Easier said than done. I stared at my ceiling while thinking about all the things that could possibly go wrong tomorrow. Seeing as the show was on in the morning, I never got to watch it, so I had no idea what the set was like — did it have super high chairs and I’d struggle to get into them? And what if it had those higher stools that were kind of tippy and my rear overshot the seat and I fell off? Or what if the prep questions got lost and the interviewer asked me random things like my feelings on nuclear war or asked me about some foreign political leader who I had never heard of before, and I appeared stupid? Why did I say I’d do this? I tried to get comfortable and it felt like I had just dozed off when I felt my mom shaking my shoulder.

“Rise and shine, TV star,” she said.


Landry in Like is available from Amazon, Amazon UK, Barnes & Noble, Kobo, and iTunes.


About the Author

avatar of author Krysten Lindsay HagerKrysten Lindsay Hager is the author of the Landry’s True Colors Series, a clean reads young adult series and the new ​Star Series. Krysten writes about friendship, self-esteem, fitting in, middle school and high school, frenemies, modeling, crushes, values, and self-image in True Colors, Best Friends…Forever? And Landry in Like, as well as in, Next Door to a Star (Star Series). Her sequel to Next Door to a Star will be out March 22 2016.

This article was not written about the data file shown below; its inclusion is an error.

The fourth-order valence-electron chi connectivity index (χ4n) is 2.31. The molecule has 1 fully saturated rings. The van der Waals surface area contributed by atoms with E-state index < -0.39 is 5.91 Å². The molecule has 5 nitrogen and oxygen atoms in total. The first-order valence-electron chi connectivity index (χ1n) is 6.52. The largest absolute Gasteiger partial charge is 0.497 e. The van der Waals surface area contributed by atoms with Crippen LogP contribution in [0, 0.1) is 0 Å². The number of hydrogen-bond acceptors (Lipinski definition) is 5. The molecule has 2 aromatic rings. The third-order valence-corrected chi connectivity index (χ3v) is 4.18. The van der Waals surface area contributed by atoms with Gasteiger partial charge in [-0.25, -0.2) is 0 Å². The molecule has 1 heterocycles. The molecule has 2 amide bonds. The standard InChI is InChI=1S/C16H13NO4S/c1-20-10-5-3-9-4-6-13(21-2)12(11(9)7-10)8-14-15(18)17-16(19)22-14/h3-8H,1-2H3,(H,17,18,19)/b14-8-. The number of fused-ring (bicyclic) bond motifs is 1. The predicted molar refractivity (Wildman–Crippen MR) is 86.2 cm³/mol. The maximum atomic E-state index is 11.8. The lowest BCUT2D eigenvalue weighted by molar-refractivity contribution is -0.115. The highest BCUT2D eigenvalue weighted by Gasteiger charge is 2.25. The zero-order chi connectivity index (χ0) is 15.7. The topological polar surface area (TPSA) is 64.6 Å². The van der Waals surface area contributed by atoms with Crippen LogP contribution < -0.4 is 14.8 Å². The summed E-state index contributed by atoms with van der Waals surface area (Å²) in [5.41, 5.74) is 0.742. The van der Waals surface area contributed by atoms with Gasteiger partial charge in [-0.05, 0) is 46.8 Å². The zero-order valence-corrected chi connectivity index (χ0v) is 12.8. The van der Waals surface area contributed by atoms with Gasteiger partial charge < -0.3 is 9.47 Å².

Krysten is a book addict who has never met a bookstore she didn’t like. She’s worked as a journalist and writes YA, MG, humor essays, and adult fiction. She is originally from Michigan and has lived in Portugal, South Dakota, and currently resides in southwestern Ohio where you can find her reading and writing when she’s not catching up on her favorite shows. She received her master’s degree from the University of Michigan-Flint.

Connect with Krysten Online


5 Common Fears of Writers (and How to Combat Them)

Monday Matters graphic

Nearly everyone I meet thinks it’s awesome that I’m a published author. A lot of them also have a great idea for a book or dream of writing a book someday. I’m all for people pursuing their dreams of writing. Whenever someone tells me they have a great plot or character idea, I encourage them to write it.

Unfortunately, a lot of people seem intimidated by the idea of actually writing their ideas down. I totally understand. Few people realize how often I have to fight through fear to write a story (although a lot more people now know). There are so many things to fear when it comes to writing, but I’m living proof that your fear doesn’t have to hold you back.

Here are five fears I face on a regular basis.

1. Fear of Failure